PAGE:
problem of human overpopul

    • Seriously? (Score:5, Informative)

      by sirwired (27582) on Monday May 12, 2014 @04:02PM (#46982891)

      It's not "waterfront property" that anybody is worried about. It's the fact that a very large number of the world's current cities happen to be located near the water for historical reasons (major trading hubs built around ports for oceangoing ships.) The utter annihilation of those cities is a huge economic problem.

      And flooding Death Valley with seawater doesn't create a single acre of arable land. You can't farm jack $hit out of soil contaminated with salt. The shores of the Persian gulf (nor, for that matter the shores of southern CA) don't support much in the way of farms, despite the large body of water next door.

    • I have lived in Florida for 55 years. Even a one foot rise in sea levels would be a serious disaster. South Florida in particular is almost at sea level and any spring tide or storm already brings losses. Salt water intrusion threatens our water supply for many millions of people and places like the Everglades would be exterminated by salt water rising just a few inches.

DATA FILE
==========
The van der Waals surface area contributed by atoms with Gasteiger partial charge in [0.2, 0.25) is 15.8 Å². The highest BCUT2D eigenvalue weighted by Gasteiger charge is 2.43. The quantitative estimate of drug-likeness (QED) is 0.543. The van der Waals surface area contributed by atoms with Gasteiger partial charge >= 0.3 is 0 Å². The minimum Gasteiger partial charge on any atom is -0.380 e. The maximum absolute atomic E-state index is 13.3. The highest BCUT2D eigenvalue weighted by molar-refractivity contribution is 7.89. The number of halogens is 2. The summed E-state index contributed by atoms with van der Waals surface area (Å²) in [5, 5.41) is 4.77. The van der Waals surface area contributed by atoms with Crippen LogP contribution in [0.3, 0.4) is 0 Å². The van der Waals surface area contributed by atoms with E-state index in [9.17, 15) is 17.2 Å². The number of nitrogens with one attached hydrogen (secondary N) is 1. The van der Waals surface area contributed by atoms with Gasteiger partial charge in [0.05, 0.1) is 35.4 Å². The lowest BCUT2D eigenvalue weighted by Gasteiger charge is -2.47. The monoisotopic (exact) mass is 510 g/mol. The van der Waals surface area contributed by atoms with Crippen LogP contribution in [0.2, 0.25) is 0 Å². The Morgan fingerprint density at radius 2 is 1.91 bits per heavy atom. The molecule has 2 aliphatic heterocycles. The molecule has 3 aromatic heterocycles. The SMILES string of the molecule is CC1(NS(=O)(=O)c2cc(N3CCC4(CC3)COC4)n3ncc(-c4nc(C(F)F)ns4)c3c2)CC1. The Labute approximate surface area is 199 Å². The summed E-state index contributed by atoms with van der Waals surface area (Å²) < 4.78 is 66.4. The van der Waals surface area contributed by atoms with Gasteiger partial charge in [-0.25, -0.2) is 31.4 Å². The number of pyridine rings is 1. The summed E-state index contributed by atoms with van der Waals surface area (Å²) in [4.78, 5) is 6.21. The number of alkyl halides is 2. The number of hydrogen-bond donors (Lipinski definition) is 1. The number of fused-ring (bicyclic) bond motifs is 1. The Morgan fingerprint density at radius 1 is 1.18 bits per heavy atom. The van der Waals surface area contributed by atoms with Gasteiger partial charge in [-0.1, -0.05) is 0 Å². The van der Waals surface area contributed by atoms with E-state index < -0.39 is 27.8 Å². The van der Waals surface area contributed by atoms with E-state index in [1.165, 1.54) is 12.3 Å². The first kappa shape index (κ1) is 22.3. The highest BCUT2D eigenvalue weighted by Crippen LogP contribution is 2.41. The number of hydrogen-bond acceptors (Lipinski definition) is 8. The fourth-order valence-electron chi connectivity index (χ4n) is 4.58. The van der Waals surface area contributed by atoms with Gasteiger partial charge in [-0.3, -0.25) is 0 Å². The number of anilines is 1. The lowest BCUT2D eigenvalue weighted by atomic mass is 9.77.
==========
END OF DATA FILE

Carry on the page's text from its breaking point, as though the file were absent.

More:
• unless Svensgaard vetoes it...

  • by mtrachtenberg (67780) on Monday May 12, 2014 @04:44PM (#46983413) Homepage

    I have never even seen Antarctica, and I don't recall anyone talking about it twenty years ago. If 97% of geographers say Antarctica exists, I'd just like to point out that I've driven 50 miles in every direction but up and haven't seen no sign at all. And I'm pretty sure that my brother's boss once heard that geographers are telling us about this mythical Antarctica to take money from people like me and give it to themselves.

    No continent I've ever seen is going to make me worry about sea-level rise, so keep yer commeenistic plots off of Slashdot.

    • Virtually all of the people who have visited "Antarctica" are SCIENTISTS. And the rest are GOVERNMENT WORKERS.

      Can we really believe people who have a vested interest in grant money to accurately report on this place?

      Pretty soon now we'll find the set in Alaska where "South pole research station" news segments are filmed.